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Introverts – redressing the balance

Listen to a talk about social psychology to practise and improve your listening skills.

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Transcripts

If I asked you to describe a great leader, I'd be willing to bet certain traits come to mind … someone charismatic, dynamic, inspiring, a confident public speaker. You're probably imagining a man too, but that's a bias we'll save for another talk! We tend to think of great leaders as people who naturally take to the stage, who draw other people to them by their sheer presence, who are extroverts. But history has also been transformed by people who don't fit these descriptions. People like Rosa Parks, Eleanor Roosevelt and Gandhi. These people would have described themselves as shy, quietly spoken … as introverts.

Of course we're drawn to extroverts. They're usually charming and persuasive, fun to be around. They're not quietly in the corner somewhere reading a book where we might not notice them. Introverts are mostly happy to let the extroverts take the attention; they'd rather not be in the spotlight, they'd rather finish that book. If they become leaders, it's not because they want to be the centre of attention, it's because they feel compelled to act. They lead not because they enjoy giving orders but because circumstances have put them in a position to make change. If they're the boss, they allow space for the ideas of others to grow because they're not trying to make their mark. An introvert sounds like a pretty good boss, right? You won't need to worry about them stealing your ideas or talking over you in a meeting.

Some of our great creators are introverts too. People like the writer JK Rowling, the great thinker Darwin and the designer of the first Apple computer, Steve Wozniak. It turns out coming up with good ideas is easier when you're engaged in quiet, solo contemplation than when you're leading the cheerleading squad. Not that I'm saying there's anything wrong with cheerleaders! Extroverts are great – some of my favourite people are extroverts. But why is the world so set up for extroverts and so hard for introverts? Why are we always encouraging our kids to speak up, join in, work as a team?

Nowadays, most schools and most workplaces are set up with the extrovert in mind. Children no longer sit in rows in desks, they sit in groups of four or six, doing group projects. Even subjects like maths and creative writing are taught with an emphasis on group collaboration, even though most writers sit alone in front of their computer or typewriter, with nothing between them and the blank page. A kid who prefers to go off into a corner and work alone starts to look like a problem. What's wrong with Janie? Why isn't she joining in? Studies show teachers think extroverts make better students, even though introverts actually tend to get higher grades. We're telling our introverted kids something is wrong with them, that they need to be more sociable, more outgoing. We're giving them fewer opportunities for the quiet contemplation they need in order to produce the best work and be their best selves.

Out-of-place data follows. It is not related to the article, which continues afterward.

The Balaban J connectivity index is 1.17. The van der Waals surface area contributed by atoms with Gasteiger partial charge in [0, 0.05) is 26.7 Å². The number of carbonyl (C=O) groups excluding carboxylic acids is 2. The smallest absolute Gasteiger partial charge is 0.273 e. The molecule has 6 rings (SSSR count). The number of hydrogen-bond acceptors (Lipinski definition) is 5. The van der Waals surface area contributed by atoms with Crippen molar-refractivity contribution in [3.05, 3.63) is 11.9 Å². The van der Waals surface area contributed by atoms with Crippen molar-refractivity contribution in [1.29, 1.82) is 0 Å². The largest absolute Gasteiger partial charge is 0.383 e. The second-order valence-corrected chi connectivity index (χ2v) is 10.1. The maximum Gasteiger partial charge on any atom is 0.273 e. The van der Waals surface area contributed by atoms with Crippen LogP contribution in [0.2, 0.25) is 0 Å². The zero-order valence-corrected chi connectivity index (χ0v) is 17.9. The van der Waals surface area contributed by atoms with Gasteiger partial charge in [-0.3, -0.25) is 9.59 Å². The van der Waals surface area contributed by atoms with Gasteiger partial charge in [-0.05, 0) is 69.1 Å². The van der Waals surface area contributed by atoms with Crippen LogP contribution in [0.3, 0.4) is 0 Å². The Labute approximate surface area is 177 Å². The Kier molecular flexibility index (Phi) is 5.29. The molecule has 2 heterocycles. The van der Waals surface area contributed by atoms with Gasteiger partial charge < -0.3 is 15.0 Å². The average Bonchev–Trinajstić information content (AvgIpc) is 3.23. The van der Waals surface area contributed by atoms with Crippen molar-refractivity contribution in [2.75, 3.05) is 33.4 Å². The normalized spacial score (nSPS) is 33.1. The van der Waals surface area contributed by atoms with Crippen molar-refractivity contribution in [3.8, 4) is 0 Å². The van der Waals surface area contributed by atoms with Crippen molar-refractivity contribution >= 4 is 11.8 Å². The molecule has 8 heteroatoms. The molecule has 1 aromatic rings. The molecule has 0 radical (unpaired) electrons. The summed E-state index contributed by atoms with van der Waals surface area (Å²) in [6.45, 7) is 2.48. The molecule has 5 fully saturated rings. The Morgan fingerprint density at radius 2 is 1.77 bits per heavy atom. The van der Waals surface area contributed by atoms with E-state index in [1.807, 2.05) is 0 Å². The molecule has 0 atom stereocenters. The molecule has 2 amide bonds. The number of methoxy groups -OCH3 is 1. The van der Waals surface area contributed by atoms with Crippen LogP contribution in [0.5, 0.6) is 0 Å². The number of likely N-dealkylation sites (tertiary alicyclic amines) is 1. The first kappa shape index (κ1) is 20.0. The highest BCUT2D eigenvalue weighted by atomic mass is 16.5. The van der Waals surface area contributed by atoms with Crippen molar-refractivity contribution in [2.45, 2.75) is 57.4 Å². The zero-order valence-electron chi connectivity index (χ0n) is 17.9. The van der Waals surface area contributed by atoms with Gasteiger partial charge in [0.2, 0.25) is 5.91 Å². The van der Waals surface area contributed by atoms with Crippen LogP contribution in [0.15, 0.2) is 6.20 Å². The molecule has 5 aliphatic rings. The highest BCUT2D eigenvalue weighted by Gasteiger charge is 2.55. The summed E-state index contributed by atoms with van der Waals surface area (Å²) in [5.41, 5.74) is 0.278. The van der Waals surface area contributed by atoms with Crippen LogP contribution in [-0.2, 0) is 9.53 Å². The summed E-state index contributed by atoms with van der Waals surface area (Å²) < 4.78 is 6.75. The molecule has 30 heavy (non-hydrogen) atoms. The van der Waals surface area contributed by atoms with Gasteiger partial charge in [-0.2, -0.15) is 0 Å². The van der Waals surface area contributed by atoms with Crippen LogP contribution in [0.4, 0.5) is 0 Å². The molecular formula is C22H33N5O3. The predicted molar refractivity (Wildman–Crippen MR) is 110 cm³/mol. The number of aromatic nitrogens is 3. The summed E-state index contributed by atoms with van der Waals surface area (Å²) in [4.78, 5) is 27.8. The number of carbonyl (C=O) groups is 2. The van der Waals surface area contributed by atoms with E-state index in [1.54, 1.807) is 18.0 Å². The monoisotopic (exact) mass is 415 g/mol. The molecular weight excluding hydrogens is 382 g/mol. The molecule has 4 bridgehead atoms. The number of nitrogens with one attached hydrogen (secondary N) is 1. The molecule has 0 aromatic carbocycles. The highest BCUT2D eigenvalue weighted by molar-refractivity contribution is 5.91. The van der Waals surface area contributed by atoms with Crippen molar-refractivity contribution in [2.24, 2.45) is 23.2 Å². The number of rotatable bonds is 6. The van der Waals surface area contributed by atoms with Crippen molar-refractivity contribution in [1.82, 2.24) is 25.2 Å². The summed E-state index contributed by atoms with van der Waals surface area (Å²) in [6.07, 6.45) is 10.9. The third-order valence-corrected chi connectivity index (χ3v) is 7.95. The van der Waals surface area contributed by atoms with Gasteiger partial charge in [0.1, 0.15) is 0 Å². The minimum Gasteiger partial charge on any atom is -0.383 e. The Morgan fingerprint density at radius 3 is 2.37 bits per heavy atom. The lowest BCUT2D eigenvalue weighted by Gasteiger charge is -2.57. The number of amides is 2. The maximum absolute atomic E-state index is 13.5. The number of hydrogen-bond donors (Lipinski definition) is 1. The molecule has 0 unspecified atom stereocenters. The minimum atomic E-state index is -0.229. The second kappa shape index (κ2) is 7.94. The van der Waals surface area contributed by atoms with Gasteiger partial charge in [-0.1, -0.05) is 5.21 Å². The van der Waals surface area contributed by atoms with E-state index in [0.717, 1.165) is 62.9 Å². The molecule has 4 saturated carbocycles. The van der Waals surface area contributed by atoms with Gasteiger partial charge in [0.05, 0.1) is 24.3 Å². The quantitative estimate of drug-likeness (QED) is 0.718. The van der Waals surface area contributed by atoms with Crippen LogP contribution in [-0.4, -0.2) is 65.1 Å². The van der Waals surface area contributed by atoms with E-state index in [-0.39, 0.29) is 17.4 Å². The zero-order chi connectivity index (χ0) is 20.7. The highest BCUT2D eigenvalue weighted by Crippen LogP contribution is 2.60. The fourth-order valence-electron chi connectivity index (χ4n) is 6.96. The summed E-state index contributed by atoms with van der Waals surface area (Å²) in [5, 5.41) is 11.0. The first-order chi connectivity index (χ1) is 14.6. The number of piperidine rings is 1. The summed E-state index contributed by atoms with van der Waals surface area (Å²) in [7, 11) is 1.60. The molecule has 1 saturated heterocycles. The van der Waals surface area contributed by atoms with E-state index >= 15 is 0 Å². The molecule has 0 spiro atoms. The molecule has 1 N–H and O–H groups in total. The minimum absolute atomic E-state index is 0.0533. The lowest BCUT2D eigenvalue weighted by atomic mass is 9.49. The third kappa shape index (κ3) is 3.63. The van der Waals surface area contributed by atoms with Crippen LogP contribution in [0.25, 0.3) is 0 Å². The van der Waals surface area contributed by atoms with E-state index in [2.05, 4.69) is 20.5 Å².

And then at work we do the same. Most offices today are open plan, everyone working and creating noise in one big room, attending team-building workshops or group brainstorming sessions; the introverts' worst nightmares. The introverts at school are judged negatively by their teachers and when they reach the workplace, they're passed over for promotion into leadership positions. But introverts typically take fewer risks and make more careful decisions, and don't we need those traits too?

I'm not saying let's get rid of extroverts and grab all those talkative, sociable performers at primary school and send them off to the library for four hours a day of solitude until they learn to tone it down. I'm not saying that at all. I'm saying we're doing something like the opposite of that to introverts and we need to stop. We need to allow them space to be themselves and then we'll end up getting the most out of our extroverts and our introverts. Let's teach all our kids how to work with others and how to work on their own. Let's create space in offices and at conferences for people to work on their own when they want to and give them the opportunity to come together to share ideas. Let's give staff 'away days', where they go off into the woods, walk up a mountain or wherever, to work on something alone, as well as the 'team-building day' where everyone learns to dance salsa together.

The future is complicated, with a lot of huge, complex problems to solve. Let's make sure we've got our best people working on those problems in the way that suits them best. And then we've got to make sure we listen to our extroverts and our introverts and everyone who sits somewhere in between on the scale. We're going to need all of them.

Discussion

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Language level

Advanced: C1

Comments